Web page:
REVIEW: Julian Lage Trio at Pizza Express Dean Street

Julian Lage
Photo credit: Monika S. Jakubowska

Julian Lage Trio
(Pizza Express Dean Street. 17 January 2018. Review by Sebastian Scotney)

It has been abundantly clear for many years now that guitarist Julian Lage is technically equipped to take the guitar in more or less any direction he chooses. He had already made an album as part of Gary Burton’s group as a sixteen year-old. That now seems such a long time ago. Lage has just passed his 30th birthday (on Christmas day in fact…), but he has already been around for ages, and developing, and building the base of a major career.    

His current trio project, the album Modern Lore, is not a complete denial of all that virtuosity and velocity, but often gets close to being one. The basic inclination is to slow down and relish the groove. He has set out his stall thus: “I wanted all the songs on this album to be borne out of a danceable groove, a kind of sensuality, something that felt great even before the guitar was a part of it.” And what Monika S. Jakubowska's photos capture really well here is his simple and highly communicative joy in playing.

Julian Lage and Jorge Roeder
Photo credit: Monika S. Jakubowska

There were diversions, occasional moments of wild abstraction, in last night's gig, particularly in an extended roasting section of the tune Presley from Lage’s last album Arclight. And towards the end of the set, almost like a creature from another planet, there was a delicate jazz standard, I’ll Be Seeing You. And yet the core vibe was heartfelt, and very American, often relishing those slow, lazy grooves. There are resonances of Bill Frisell (when aren’t there?), and even the shadow of a walking-pace Chet Atkins. And Lage's collaboration with Chris Eldridge from the Punch brothers also leaves its mark.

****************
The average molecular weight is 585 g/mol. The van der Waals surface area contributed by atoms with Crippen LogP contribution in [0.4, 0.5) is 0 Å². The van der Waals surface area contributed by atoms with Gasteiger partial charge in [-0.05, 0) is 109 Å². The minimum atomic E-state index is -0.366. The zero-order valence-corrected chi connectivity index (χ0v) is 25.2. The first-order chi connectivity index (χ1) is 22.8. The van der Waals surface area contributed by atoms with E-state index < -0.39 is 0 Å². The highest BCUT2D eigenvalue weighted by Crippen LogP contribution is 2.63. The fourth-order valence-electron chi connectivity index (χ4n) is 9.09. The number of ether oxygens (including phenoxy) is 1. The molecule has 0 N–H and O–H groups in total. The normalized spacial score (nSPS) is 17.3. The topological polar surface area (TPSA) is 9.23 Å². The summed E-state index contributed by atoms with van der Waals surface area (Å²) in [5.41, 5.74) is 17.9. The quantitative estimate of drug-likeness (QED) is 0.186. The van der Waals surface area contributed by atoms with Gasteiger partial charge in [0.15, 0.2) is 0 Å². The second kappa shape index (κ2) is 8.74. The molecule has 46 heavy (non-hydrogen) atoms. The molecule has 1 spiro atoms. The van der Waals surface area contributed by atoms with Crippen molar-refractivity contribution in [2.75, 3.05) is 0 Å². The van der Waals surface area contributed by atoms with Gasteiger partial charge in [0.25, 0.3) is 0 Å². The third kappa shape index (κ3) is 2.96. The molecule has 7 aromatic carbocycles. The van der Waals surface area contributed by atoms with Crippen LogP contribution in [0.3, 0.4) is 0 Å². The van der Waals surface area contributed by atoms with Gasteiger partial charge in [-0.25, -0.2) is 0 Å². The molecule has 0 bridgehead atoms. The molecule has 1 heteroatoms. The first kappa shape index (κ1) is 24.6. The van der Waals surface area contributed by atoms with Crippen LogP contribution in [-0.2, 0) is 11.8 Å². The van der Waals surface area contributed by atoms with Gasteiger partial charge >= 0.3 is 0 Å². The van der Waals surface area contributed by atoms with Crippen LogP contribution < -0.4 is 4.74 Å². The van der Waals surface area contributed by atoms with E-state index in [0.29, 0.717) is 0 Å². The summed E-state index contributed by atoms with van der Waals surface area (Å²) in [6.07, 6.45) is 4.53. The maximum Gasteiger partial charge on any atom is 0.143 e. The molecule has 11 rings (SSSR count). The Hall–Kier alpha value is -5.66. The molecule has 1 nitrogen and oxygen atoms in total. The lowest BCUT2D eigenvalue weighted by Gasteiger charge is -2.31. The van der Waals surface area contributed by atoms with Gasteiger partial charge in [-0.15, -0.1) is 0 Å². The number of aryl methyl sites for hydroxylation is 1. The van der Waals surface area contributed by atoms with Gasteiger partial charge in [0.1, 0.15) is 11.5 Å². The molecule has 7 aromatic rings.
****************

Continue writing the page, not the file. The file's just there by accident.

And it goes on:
In recent interviews Lage has talked a lot about lightness and heaviness in playing, and those contrasts are really worked, as is the juxtaposition of simplicity and complexity. There is always much to admire in the sheer tonal and chordal variety he can muster. He is in good company both on the album – with Scott Colley and Kenny Wolleson (and occasional spectral keyboard subtlety from Tyler Chester) –  and last night live in London with Peruvian-born bassist Jorge Roeder and drummer Eric Doob.

The album is quite unified, and to my mind highly successful in the way it presents these related grooves. So the question was whether the band could rise to the challenge in the live setting to hold an audience's interest for a full set mainly using this comfortingly similar material. Yes they could and they did.

Receiving the final applause
Julian Lage, Jorge Roeder, Eric Doob
Photo credit: Monika S. Jakubowska

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